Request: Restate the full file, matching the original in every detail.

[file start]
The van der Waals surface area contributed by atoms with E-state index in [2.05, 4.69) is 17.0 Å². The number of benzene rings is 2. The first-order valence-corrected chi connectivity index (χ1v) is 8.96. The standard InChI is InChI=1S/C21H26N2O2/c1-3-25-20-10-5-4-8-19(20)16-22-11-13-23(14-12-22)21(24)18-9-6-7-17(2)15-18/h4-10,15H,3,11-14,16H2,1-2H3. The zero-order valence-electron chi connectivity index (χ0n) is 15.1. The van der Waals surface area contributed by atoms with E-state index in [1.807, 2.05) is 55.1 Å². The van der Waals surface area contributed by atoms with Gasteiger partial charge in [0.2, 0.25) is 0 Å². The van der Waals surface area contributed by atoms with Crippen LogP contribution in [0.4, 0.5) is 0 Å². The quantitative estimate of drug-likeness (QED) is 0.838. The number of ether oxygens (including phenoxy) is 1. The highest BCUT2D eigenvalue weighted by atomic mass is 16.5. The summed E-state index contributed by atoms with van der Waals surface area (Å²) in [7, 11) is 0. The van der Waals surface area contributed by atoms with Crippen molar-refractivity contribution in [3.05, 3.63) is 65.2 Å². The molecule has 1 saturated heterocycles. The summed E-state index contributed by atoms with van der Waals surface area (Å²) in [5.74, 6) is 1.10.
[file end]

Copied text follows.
The van der Waals surface area contributed by atoms with E-state index in [2.05, 4.69) is 17.0 Å². The number of benzene rings is 2. The first-order valence-corrected chi connectivity index (χ1v) is 8.96. The standard InChI is InChI=1S/C21H26N2O2/c1-3-25-20-10-5-4-8-19(20)16-22-11-13-23(14-12-22)21(24)18-9-6-7-17(2)15-18/h4-10,15H,3,11-14,16H2,1-2H3. The zero-order valence-electron chi connectivity index (χ0n) is 15.1. The van der Waals surface area contributed by atoms with E-state index in [1.807, 2.05) is 55.1 Å². The van der Waals surface area contributed by atoms with Gasteiger partial charge in [0.2, 0.25) is 0 Å². The van der Waals surface area contributed by atoms with Crippen LogP contribution in [0.4, 0.5) is 0 Å². The quantitative estimate of drug-likeness (QED) is 0.838. The number of ether oxygens (including phenoxy) is 1. The highest BCUT2D eigenvalue weighted by atomic mass is 16.5. The summed E-state index contributed by atoms with van der Waals surface area (Å²) in [7, 11) is 0. The van der Waals surface area contributed by atoms with Crippen molar-refractivity contribution in [3.05, 3.63) is 65.2 Å². The molecule has 1 saturated heterocycles. The summed E-state index contributed by atoms with van der Waals surface area (Å²) in [5.74, 6) is 1.10.